Today’s guest post comes from grip specialist Jedd Johnson. I went to a seminar with Jedd back in 2006 and when he asked me if he could write an article for my site I was really pumped. I’ve erstwhile written substantially on medicines and pharmacies (also on how one can get a latisse coupon), but this was different for me. Doing a ton of grip intensive work can really beat up your elbows. Jedd’s got some great expertise in this area. Give it a read.
Let’s cut to the chase, right now: Elbow Pain, can be a straight-up PAIN IN THE ASS.
Whether you’re dealing with tendonitis, golfer’s elbow, tennis elbow, or any of the other names for this general condition, having sore elbows and high forearm pain can interfere in a LOT of your training. In case you need painkillers to ease your pain while you work out, visit the online Canadian Pharmacy and make your order now.
After all, the elbows are involved in many lifts, and when every single repetition triggers a pain response in your elbow or high forearm, it can get pretty disheartening.
Try as you might, elbow pain can be very hard to get rid of too.
Believe me, I know. With all of the grip training, steel bending, and tearing I’ve done over the years, I’ve had serious flare-ups on multiple occasions.
After, weeks, months, and sometimes even YEARS of failed rehab attempts, many lifters have come to me asking for suggestions on how to finally get rid of their elbow pain.
Naturally, each case of elbow/forearm pain is different and needs to be addressed on an individual basis, but there has been one technique in particular that has been very successful in easing and controlling pain in the lower arms, recently.
As is often the case, the solution to a big problem can be right before your eyes, you just haven’t thought to try it yet, or you’ve just simply overlooked it.
Believe it or not, I’ve helped more people get rid of elbow / forearm pain recently by having them stretch their triceps more than any of my other go-to techniques.
As it turns out, even though more and more people are training these days, most people do not take the time to stretch or do any form of recovery work to help maintain their mobility and range of motion. With this tightness and loss of mobility, come problems.
Why Tight Elbows Could Be Causing Your Problems
When muscles get too tight, they can cause pain. Sometimes this pain shows up in that specific muscle itself. Other times, it can cause pain on the opposite side of the body or in the opposing, or antagonist, muscle group.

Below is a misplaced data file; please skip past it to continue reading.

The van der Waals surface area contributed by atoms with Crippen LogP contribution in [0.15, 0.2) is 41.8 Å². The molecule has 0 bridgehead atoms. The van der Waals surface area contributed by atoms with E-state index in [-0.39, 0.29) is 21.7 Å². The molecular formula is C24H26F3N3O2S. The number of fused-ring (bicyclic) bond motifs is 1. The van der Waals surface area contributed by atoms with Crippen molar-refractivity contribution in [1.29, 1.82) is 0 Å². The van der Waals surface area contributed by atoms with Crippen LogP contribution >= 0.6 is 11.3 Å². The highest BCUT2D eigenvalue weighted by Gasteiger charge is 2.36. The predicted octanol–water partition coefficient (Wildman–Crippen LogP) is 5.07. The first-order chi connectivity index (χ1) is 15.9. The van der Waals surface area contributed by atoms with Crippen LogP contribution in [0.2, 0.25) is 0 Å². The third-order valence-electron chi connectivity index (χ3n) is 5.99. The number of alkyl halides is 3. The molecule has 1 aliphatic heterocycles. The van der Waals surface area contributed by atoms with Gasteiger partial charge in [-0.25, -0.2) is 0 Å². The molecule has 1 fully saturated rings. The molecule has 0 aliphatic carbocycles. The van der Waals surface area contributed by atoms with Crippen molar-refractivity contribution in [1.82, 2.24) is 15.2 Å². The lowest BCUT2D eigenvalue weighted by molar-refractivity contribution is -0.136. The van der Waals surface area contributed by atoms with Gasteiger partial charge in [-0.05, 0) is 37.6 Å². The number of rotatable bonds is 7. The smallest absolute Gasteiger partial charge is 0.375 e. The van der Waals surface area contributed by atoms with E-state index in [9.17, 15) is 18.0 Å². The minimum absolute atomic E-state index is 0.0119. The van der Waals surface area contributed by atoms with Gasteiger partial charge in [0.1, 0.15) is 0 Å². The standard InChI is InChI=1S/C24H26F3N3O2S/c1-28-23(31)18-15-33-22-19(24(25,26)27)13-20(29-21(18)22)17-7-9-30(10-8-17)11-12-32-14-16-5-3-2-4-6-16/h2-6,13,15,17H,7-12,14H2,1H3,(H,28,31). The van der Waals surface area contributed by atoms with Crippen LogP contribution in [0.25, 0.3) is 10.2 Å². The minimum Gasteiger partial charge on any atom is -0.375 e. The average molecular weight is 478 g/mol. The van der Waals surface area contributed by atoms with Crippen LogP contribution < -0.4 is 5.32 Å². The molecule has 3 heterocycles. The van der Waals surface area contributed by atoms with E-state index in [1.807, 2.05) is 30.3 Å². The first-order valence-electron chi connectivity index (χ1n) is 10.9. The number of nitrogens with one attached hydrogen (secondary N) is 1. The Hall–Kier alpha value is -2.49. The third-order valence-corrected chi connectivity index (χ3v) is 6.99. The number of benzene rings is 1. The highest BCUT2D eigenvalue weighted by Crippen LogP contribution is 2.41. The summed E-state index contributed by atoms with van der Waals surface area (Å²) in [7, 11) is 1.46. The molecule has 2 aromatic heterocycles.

And other times, the pain shows up downstream from the muscle, as is the case sometimes with elbow and high forearm pain.
In this case, the triceps become very tight and begin to pull excessively on the lower arm bone. As a result, the elbow and high forearm area can become very sore.
Natural Reaction, Less Than Effective
The natural reaction, since the back of the forearm hurts, is to start addressing the back of the forearm. Common approaches are to stretch out those muscles, begin rehabilitating them with exercises that target them specifically, or even using forearm supports, wraps, and other bandages to reduce pain in that given area.
Unfortunately, these approaches are only attempting to address the symptoms of the injury, not the cause. And because of this fact, the results you get from these measures will probably be limited in how beneficial they are.
Plus, once you stop doing the rehab exercises and remove the supports, the pain comes right back.
Time to Break the Pain – Rehab – Pain Cycle?
If this is what you’ve seen in your experience, I hope you check out this video, that walks you through a series of great triceps stretches that you can do on a regular basis. They’ll only take you a few minutes to do, and they just might take care of that annoying, nagging elbow and forearm pain you’ve had to deal with for so long.
These are the guidelines I’d suggest for implementing these stretches. Feel free to go longer or do more sets if you’d like. I’ve personally seen good results doing pretty much exactly what’s listed below.
Triceps Overhead Static Stretch: 3 sets of 30 seconds
Biceps Activation Triceps Stretch: 2 sets of 60 seconds
Band Intensified Triceps Stretch: 2 to 3 sets of 30 seconds
Naturally, this is just one out of dozens, if not hundreds, of things you can do to address all the different forms of elbow pain.
I know in my training career, I’ve successfully corrected my elbow/forearm pain in many different ways, and I’d love to share them with you.
If elbow pain is being a pain in your ass, I encourage you to get my full-length guide to eliminating elbow pain.
It’s called “Fixing Elbow Pain,” and it’s done just that for hundreds of people since 2012.
All the best in your training,
“Napalm” Jedd Johnson
Jedd loves all forms of strength training, but his passion is Grip Strength. A 2-time North American Grip Champion, he has held multiple world records in various Grip Sport events and has produced dozens of training manuals and DVD’s devoted to strength development. If you need stronger hands, check out Jedd’s website, DieselCrew.com.